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Navy's First Women Combatants To Take To The Skies

NEWS WORLD INDIA | 0
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| December 4 , 2015 , 23:51 IST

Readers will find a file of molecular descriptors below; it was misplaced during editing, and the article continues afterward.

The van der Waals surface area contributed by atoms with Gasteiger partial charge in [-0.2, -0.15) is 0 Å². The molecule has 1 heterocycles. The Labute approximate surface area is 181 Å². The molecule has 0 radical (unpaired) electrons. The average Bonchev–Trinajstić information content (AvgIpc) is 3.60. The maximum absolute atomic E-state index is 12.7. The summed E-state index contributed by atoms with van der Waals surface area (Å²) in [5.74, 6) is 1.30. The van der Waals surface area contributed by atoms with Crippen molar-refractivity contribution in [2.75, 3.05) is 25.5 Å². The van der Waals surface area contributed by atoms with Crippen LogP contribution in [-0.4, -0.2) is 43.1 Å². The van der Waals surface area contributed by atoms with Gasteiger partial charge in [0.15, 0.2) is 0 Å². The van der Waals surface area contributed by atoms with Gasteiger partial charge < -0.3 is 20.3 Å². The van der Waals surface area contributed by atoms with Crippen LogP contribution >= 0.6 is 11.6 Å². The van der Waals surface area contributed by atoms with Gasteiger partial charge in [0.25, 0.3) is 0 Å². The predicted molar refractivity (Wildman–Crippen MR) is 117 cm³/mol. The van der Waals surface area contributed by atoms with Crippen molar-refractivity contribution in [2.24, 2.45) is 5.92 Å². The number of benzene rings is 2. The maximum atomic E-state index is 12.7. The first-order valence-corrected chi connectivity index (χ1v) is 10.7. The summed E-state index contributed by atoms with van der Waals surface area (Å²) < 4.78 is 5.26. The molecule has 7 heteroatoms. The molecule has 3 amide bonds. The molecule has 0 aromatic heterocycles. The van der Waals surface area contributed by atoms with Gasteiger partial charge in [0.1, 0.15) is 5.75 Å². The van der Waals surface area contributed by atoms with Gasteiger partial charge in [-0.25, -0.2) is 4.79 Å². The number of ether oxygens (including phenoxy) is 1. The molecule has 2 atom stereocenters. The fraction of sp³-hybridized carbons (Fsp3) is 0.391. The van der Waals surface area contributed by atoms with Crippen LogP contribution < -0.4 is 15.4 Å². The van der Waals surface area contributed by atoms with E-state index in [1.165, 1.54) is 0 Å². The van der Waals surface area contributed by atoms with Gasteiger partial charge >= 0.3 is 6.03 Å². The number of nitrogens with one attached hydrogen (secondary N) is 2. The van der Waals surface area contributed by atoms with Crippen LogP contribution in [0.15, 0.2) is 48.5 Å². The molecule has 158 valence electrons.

[caption id="attachment_158612" align="aligncenter" width="700"]Sub Lieutenant Seema Rani Sharma and Sub Lieutenant Ambica Hooda were inducted on Friday into the navy’s Naval Aviation unit 56 years after it was set up. Sub Lieutenant Seema Rani Sharma and Sub Lieutenant Ambica Hooda were inducted on Friday into the navy’s Naval Aviation unit 56 years after it was set up (File Photo)[/caption] Two women aviators have joined the navy, a first in the armed forces that comes as the air force debates whether to allow women fighter pilots. Sub Lieutenant Seema Rani Sharma and Sub Lieutenant Ambica Hooda were inducted on Friday into the navy’s Naval Aviation unit 56 years after it was set up. They will serve as observers — essentially airborne tacticians — on Maritime Patrol Aircraft (MPA). Seema and Ambica were picked for short-service commission initially and put through a naval orientation course at the Indian Naval Academy, followed by a stint at the Observer School at INS Garuda in Kochi. “This is a great and proud moment for us, including our instructors and parents,” Ambica, who hails from Haryana, said after the two women were awarded the “Wings” by Rear Admiral Sudhir Pillai during a ceremonial parade at INS Garuda. Ambica, judged the best trainee in flying after the course, admitted that the path to the induction wasn’t easy. “The training was a great challenge, both mentally and physically. But never at any stage did we think of giving up. We enjoyed the training throughout,” she said. Seema, who is from Uttar Pradesh, said: “We would give it back to our service whatever we have learned. This is our ambition in life from now on wards”. INS Garuda commanding officer, Captain Vijesh Kumar Garg, said it was a proud moment for the navy to have the two women. “They have completed all programmes, including ground and flying lessons, besides sea, jungle and survival training. All of it was very demanding,” Garg said. The 16-month training period involved a “grinding” schedule of air navigation, understanding complex maritime environments, naval warfare tactics and flying the state-of-the-art Dornier aircraft.